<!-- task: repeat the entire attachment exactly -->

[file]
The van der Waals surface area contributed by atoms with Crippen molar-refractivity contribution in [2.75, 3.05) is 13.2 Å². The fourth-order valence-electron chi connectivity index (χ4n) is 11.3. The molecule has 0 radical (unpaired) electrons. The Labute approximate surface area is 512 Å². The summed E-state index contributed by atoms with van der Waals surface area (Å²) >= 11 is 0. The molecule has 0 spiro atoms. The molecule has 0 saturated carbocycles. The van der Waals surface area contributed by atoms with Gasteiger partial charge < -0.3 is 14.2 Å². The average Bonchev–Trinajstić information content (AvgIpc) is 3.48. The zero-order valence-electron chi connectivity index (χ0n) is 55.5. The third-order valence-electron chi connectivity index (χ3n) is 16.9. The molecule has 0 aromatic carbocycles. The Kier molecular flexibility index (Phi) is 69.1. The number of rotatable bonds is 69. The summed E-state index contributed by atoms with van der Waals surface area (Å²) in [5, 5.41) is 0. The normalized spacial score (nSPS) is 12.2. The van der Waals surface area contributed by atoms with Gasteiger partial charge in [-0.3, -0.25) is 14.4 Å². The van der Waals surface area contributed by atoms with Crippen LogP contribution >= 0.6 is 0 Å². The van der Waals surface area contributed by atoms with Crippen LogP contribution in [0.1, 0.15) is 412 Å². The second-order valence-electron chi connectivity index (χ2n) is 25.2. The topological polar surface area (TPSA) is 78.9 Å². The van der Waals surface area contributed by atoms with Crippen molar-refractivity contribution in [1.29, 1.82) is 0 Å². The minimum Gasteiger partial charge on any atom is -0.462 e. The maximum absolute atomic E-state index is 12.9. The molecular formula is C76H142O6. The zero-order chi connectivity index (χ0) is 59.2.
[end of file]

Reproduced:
The van der Waals surface area contributed by atoms with Crippen molar-refractivity contribution in [2.75, 3.05) is 13.2 Å². The fourth-order valence-electron chi connectivity index (χ4n) is 11.3. The molecule has 0 radical (unpaired) electrons. The Labute approximate surface area is 512 Å². The summed E-state index contributed by atoms with van der Waals surface area (Å²) >= 11 is 0. The molecule has 0 spiro atoms. The molecule has 0 saturated carbocycles. The van der Waals surface area contributed by atoms with Gasteiger partial charge < -0.3 is 14.2 Å². The average Bonchev–Trinajstić information content (AvgIpc) is 3.48. The zero-order valence-electron chi connectivity index (χ0n) is 55.5. The third-order valence-electron chi connectivity index (χ3n) is 16.9. The molecule has 0 aromatic carbocycles. The Kier molecular flexibility index (Phi) is 69.1. The number of rotatable bonds is 69. The summed E-state index contributed by atoms with van der Waals surface area (Å²) in [5, 5.41) is 0. The normalized spacial score (nSPS) is 12.2. The van der Waals surface area contributed by atoms with Gasteiger partial charge in [-0.3, -0.25) is 14.4 Å². The van der Waals surface area contributed by atoms with Crippen LogP contribution >= 0.6 is 0 Å². The van der Waals surface area contributed by atoms with Crippen LogP contribution in [0.1, 0.15) is 412 Å². The second-order valence-electron chi connectivity index (χ2n) is 25.2. The topological polar surface area (TPSA) is 78.9 Å². The van der Waals surface area contributed by atoms with Crippen molar-refractivity contribution in [1.29, 1.82) is 0 Å². The minimum Gasteiger partial charge on any atom is -0.462 e. The maximum absolute atomic E-state index is 12.9. The molecular formula is C76H142O6. The zero-order chi connectivity index (χ0) is 59.2.